On the third morning after they’d settled into the cabin, Toby had felt it again. It was in the same spot on his right side, a slippery marble. He’d jumped out of bed and hurried into his clothes, covering it up.
His mom had been standing at the little kitchen sink sipping her coffee. There were purple shadows under her eyes. “Sleep all right, honey?”
She looked out the window. “It’s going to be hot today. Did you pack your trunks?”
“My trunks?” Was he hearing right? The lake was off-limits, wasn’t it?
“I thought you could help me for a while in the garden,” she said. “Then we could . . . Oh, I don’t know . . .” Her smile was lopsided, as if she was out of practice. “Run through the sprinkler to cool off! Or are you too old for that?”
“I’m eleven, Mom,” he said. “Jeez!” Run through the sprinkler? Was she nuts? And anyway, he did have his trunks. He just couldn’t wear them. Or she would see. Her eagle eyes would go straight to the marble and he would be back at Children’s Hospital in no time flat. She would call an ambulance. Or get a helicopter. Only he wasn’t going to do all that again. He wasn’t going to puke up his guts over and over while his mother held his head. He wasn’t going to miss school and lose what few friends he had left. He wasn’t going to make new friends with kids who disappeared. It would be the biggest lie he’d ever told, and he would tell it over and over again whenever she asked him how he was, no matter how bad it made him feel.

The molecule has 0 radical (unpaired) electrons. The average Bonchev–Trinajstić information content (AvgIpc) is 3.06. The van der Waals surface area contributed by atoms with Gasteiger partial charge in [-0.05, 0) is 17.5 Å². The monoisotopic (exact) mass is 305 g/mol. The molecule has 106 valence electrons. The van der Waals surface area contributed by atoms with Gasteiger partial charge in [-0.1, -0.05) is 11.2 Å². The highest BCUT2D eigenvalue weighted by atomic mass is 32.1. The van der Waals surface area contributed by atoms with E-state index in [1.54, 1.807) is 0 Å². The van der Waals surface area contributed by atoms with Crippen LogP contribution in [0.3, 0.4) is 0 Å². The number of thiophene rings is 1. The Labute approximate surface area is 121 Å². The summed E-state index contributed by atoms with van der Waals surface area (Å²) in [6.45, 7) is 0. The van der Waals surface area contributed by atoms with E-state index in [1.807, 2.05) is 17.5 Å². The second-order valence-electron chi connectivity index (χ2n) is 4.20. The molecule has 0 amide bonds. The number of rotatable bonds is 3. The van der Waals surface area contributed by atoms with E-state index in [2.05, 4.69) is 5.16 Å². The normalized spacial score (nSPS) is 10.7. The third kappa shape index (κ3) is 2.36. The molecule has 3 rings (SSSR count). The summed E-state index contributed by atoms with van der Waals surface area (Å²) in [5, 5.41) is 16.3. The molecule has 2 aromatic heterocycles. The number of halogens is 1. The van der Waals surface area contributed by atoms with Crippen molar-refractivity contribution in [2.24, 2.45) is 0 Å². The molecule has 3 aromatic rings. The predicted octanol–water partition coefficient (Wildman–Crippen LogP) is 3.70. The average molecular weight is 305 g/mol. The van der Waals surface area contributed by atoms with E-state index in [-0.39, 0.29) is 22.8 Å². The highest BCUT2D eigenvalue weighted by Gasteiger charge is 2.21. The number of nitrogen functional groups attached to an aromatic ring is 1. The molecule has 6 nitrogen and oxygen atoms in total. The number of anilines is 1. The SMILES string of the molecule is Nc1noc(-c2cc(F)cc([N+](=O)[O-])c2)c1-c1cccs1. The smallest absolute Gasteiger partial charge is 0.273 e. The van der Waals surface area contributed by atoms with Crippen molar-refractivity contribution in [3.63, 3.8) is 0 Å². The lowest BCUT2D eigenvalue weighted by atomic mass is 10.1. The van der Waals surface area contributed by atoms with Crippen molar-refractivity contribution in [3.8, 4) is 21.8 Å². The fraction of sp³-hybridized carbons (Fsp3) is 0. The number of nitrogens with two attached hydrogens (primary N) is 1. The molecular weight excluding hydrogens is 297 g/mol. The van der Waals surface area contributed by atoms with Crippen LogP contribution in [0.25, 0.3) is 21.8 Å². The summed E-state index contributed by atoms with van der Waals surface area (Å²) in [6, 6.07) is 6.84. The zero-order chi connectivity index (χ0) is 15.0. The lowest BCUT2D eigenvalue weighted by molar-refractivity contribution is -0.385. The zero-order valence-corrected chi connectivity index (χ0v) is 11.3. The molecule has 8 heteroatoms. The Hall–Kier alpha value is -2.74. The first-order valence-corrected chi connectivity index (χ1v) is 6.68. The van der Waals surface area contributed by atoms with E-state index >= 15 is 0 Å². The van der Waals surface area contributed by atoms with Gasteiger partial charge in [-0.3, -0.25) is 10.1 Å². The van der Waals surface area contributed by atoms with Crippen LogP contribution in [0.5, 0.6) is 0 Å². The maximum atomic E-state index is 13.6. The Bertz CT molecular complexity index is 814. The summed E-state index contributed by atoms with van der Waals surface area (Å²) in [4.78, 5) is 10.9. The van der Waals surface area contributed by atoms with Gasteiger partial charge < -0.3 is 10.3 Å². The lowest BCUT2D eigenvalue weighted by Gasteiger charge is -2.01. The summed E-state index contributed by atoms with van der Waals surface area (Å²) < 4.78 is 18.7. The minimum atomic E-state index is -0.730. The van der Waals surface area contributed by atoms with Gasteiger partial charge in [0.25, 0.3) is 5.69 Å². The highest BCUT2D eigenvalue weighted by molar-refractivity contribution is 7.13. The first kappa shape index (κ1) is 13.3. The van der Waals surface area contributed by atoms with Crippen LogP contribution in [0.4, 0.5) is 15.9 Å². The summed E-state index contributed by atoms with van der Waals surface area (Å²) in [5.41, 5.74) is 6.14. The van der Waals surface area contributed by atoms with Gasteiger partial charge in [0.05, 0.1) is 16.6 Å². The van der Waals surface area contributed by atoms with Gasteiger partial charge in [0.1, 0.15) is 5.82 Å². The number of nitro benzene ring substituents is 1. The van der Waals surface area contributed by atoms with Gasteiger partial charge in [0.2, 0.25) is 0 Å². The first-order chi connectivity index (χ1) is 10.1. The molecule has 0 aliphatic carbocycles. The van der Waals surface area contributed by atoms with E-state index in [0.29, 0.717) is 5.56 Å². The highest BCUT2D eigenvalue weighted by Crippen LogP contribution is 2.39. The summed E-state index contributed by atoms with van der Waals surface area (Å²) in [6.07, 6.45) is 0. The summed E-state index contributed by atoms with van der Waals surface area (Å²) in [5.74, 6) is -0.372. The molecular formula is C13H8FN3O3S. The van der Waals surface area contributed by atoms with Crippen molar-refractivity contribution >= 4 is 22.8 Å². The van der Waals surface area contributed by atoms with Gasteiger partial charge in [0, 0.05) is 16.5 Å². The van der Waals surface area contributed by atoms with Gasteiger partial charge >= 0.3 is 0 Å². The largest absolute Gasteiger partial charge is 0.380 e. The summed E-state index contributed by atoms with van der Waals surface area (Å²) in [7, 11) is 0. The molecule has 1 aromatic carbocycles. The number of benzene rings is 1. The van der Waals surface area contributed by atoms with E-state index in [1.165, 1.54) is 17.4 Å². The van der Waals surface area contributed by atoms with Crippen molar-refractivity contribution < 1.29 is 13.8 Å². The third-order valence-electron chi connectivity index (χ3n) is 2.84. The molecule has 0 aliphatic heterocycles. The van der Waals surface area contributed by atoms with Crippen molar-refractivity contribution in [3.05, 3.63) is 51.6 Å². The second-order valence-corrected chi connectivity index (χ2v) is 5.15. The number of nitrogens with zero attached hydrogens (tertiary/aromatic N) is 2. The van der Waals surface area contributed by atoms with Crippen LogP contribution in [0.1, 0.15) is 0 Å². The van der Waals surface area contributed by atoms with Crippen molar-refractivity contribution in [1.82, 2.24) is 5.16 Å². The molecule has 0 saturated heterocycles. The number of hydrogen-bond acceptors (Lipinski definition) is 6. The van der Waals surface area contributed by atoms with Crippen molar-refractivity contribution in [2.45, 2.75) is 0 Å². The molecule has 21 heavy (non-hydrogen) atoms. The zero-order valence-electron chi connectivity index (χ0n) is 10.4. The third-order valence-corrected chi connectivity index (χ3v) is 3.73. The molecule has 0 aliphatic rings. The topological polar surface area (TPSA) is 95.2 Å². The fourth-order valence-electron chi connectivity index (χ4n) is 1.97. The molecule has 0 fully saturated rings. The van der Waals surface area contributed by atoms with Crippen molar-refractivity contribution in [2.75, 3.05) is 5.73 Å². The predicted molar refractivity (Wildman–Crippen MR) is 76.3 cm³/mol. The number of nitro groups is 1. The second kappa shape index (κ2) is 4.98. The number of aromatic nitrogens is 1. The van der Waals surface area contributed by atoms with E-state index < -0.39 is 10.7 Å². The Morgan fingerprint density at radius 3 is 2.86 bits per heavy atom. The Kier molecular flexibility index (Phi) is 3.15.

“Fine,” he’d tell her. “I’m fine.”